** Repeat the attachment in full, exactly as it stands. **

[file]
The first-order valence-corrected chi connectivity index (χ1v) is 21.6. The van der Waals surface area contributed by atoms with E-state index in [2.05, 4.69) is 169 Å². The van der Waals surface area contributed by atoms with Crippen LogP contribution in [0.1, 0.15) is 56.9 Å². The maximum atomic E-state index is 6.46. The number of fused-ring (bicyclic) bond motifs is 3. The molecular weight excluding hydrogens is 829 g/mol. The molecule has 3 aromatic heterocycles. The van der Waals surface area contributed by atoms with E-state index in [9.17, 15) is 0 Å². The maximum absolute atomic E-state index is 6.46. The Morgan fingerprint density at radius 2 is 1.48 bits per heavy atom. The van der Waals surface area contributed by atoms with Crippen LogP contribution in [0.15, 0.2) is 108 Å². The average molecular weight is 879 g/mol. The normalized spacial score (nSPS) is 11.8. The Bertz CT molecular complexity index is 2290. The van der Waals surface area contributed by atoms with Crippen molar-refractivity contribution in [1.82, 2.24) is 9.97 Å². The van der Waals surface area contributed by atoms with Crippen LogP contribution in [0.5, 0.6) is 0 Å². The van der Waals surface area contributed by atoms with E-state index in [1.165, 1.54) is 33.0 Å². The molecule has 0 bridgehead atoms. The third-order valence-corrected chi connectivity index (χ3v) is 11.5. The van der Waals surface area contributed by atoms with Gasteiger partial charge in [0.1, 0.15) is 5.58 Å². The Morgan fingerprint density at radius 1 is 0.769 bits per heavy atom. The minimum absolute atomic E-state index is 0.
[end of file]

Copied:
The first-order valence-corrected chi connectivity index (χ1v) is 21.6. The van der Waals surface area contributed by atoms with E-state index in [2.05, 4.69) is 169 Å². The van der Waals surface area contributed by atoms with Crippen LogP contribution in [0.1, 0.15) is 56.9 Å². The maximum atomic E-state index is 6.46. The number of fused-ring (bicyclic) bond motifs is 3. The molecular weight excluding hydrogens is 829 g/mol. The molecule has 3 aromatic heterocycles. The van der Waals surface area contributed by atoms with E-state index in [9.17, 15) is 0 Å². The maximum absolute atomic E-state index is 6.46. The Morgan fingerprint density at radius 2 is 1.48 bits per heavy atom. The van der Waals surface area contributed by atoms with Crippen LogP contribution in [0.15, 0.2) is 108 Å². The average molecular weight is 879 g/mol. The normalized spacial score (nSPS) is 11.8. The Bertz CT molecular complexity index is 2290. The van der Waals surface area contributed by atoms with Crippen molar-refractivity contribution in [1.82, 2.24) is 9.97 Å². The van der Waals surface area contributed by atoms with Crippen LogP contribution in [0.5, 0.6) is 0 Å². The van der Waals surface area contributed by atoms with E-state index in [1.165, 1.54) is 33.0 Å². The molecule has 0 bridgehead atoms. The third-order valence-corrected chi connectivity index (χ3v) is 11.5. The van der Waals surface area contributed by atoms with Gasteiger partial charge in [0.1, 0.15) is 5.58 Å². The Morgan fingerprint density at radius 1 is 0.769 bits per heavy atom. The minimum absolute atomic E-state index is 0.